• Better browser UX - your https pages will provide a better UX because browsers are showing more and more warnings to plain http pages:
    • Chrome plans to label all HTTP pages as non-secure in an upcoming release, making the eventual move to https-only all but a requirement. For now, as of 2018-01, http websites are still visible and accessible in all browsers.

      currently Chrome displays a grey (!) icon in the address bar for http websites, clicking it opens a dropdown saying that the page is insecure:

How to


Buying or obtaining free SSL certificates today

  • Let's Encrypt is a free, automated, and open certificate authority, run for the public’s benefit. Sponsored by Mozilla and the Electronic Frontier Foundation, among others, Let’s Encrypt automates away the pain and lets site operators turn on and manage HTTPS with simple commands.
  • offers single-domain SSL certificates for $7.95/year and wildcard certificates for $85/year
  • GlobalSign offers free wildcard certificates (!) for open source projects.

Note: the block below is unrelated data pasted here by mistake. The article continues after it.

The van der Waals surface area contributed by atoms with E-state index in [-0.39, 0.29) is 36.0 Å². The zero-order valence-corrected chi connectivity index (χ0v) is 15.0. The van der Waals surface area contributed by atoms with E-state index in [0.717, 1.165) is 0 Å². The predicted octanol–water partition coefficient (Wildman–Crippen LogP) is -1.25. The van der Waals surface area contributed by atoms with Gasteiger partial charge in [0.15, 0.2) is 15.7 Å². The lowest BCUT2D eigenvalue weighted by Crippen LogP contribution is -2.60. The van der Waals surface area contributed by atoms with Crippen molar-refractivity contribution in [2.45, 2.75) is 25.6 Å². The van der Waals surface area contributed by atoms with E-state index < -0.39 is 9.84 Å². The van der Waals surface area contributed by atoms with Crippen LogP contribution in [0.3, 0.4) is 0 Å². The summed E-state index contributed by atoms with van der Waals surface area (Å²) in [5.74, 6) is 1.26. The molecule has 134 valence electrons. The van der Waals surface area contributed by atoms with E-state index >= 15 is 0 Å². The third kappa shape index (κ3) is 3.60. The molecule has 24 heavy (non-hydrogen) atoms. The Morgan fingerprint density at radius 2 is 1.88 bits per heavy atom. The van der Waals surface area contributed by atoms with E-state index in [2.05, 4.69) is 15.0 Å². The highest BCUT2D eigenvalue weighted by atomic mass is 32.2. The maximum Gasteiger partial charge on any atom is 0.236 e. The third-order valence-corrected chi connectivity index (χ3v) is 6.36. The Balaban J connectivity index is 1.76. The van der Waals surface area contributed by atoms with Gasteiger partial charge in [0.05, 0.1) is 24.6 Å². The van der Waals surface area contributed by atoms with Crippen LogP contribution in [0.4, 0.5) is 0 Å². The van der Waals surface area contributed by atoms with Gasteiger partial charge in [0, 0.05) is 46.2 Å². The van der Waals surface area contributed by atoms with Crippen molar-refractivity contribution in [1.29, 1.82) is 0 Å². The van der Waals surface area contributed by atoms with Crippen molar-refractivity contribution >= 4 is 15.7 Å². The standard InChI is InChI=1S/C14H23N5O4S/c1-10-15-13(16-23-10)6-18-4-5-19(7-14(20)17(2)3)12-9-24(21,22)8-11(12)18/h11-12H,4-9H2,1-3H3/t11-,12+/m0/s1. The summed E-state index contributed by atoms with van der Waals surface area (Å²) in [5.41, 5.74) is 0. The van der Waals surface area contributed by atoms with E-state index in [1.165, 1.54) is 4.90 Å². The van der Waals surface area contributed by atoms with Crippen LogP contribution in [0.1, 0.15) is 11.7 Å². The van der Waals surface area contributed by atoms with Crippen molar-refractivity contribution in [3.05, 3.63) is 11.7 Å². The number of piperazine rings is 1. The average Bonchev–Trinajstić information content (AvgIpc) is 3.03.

• has inexpensive SSL certificates from multiple providers. As of 2014/03/08, a PositiveSSL certificate was $4.99/yr when buying 5 years. They also provide *free* SSL certificates for 90 day periods.
  • CAcert is a community-driven non-profit that provides free wildcard certificates. Unfortunately the root certificate is not included in most operating systems or browsers by default. These certs are commonly used in the GNU community.


Some hosting providers provide their users with free or cheap certificates - check their documentation.

Validating Your Purchase

SSL Certificate providers require some form of verification of you, your domain, and your ownership of your domain.

CSR Generation — A Certificate Signing Request must be generated at your site. For example, on a hosting provider that uses Cpanel, the "SSL/TLS Manager" has a "Certificate Signing Requests" section.